If you come at them like, “Oh my God, I can’t believe I’m actually talking to you!” people are gonna have their guard up, I would say. My whole approach is like, yeah the camera’s here, that’s fine. So let’s just have a conversation.
GRULICH: I want to jump in on this because I think James is a great interviewer.
CARTER: Well, thank you. On a podcast, you’re carrying the conversation. In a documentary, I’m trying to barely talk at all. Because I don’t want my voice in the film.
Just to give you an idea of this experience, a lot of what we’ve done is, showed up at people’s houses that I’ve never met before, sit down and talk to them. Usually, I’m doing four to six or seven of these in one day. So I’m just driving around Southern California, and Florida as well. I [have to] adapt to my environment immediately. I think that’s how I became comfortable. I mean, I don’t know how interesting this is to whoever is reading this, but…
AUDREY: I think people who are reading this want to know everything. We’re completists when it comes to our Haunted Mansion geekdom. One of the undercurrents of you making a documentary about the Haunted Mansion is that, maybe you didn’t do this on purpose, but it’s kind of a good example to fanboys and fangirls everywhere that you can take what you love and create something with it.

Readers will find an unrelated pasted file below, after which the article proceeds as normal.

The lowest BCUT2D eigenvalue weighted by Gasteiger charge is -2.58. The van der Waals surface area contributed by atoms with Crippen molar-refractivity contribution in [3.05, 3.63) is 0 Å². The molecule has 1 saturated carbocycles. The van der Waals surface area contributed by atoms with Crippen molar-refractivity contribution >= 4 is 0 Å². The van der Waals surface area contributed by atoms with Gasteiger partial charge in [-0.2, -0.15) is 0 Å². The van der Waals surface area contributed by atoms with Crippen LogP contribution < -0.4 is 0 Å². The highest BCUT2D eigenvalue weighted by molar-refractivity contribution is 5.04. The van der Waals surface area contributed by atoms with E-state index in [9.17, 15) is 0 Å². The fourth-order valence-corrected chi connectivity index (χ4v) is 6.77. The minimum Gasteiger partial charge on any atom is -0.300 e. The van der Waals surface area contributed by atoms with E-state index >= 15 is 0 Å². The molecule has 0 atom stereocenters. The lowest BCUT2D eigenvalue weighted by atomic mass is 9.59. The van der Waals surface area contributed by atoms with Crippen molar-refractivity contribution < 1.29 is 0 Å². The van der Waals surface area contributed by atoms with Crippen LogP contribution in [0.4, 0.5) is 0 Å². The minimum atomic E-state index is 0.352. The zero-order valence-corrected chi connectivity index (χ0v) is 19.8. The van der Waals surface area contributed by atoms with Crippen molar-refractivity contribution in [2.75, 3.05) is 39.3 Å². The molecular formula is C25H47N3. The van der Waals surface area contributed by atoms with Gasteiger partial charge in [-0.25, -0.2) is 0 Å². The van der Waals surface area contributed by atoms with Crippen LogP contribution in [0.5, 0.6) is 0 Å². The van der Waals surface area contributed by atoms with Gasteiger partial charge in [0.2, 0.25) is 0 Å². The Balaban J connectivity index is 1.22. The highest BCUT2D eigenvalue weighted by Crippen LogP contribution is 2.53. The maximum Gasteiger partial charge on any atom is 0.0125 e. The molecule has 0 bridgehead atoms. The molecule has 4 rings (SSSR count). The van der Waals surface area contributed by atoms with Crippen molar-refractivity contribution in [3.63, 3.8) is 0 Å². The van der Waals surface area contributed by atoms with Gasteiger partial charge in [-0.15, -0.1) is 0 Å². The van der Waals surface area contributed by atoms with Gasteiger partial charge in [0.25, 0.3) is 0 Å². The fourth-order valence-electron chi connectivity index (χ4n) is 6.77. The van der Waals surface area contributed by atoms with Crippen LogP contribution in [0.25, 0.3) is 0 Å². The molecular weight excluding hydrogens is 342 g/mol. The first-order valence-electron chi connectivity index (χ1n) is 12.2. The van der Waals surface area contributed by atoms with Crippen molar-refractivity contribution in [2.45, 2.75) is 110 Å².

GRULICH: That is literally what our movie is about. That’s what the film is about! It’s this really awesome exploration of how you take something you engage with at the personal level and then how does it translate to your adult professional life?
[I loved] the Haunted Mansion as a kid…well now, I produce over two hundred events a year and I do a lot of effects-based work for live events. [I do] projection mapping and lighting. That’s literally the business that I’m in. And now we’re making a film about it.
It can come full circle. You see that a lot in these interviews. It’s not an isolated incident for James or myself. A lot of people have come full circle and taken this interest they have in the Haunted Mansion and made something out of it in their personal and creative lives as adults. It’s really cool.
AUDREY: We need people to know that you can and should be working hard to translate what you love into more of what you love and creating job opportunities. I know that’s corny, but…
GRULICH: It’s real.
You can pre-order your DVD now and stay up to date about the film’s release at the official “Foolish Mortals” website.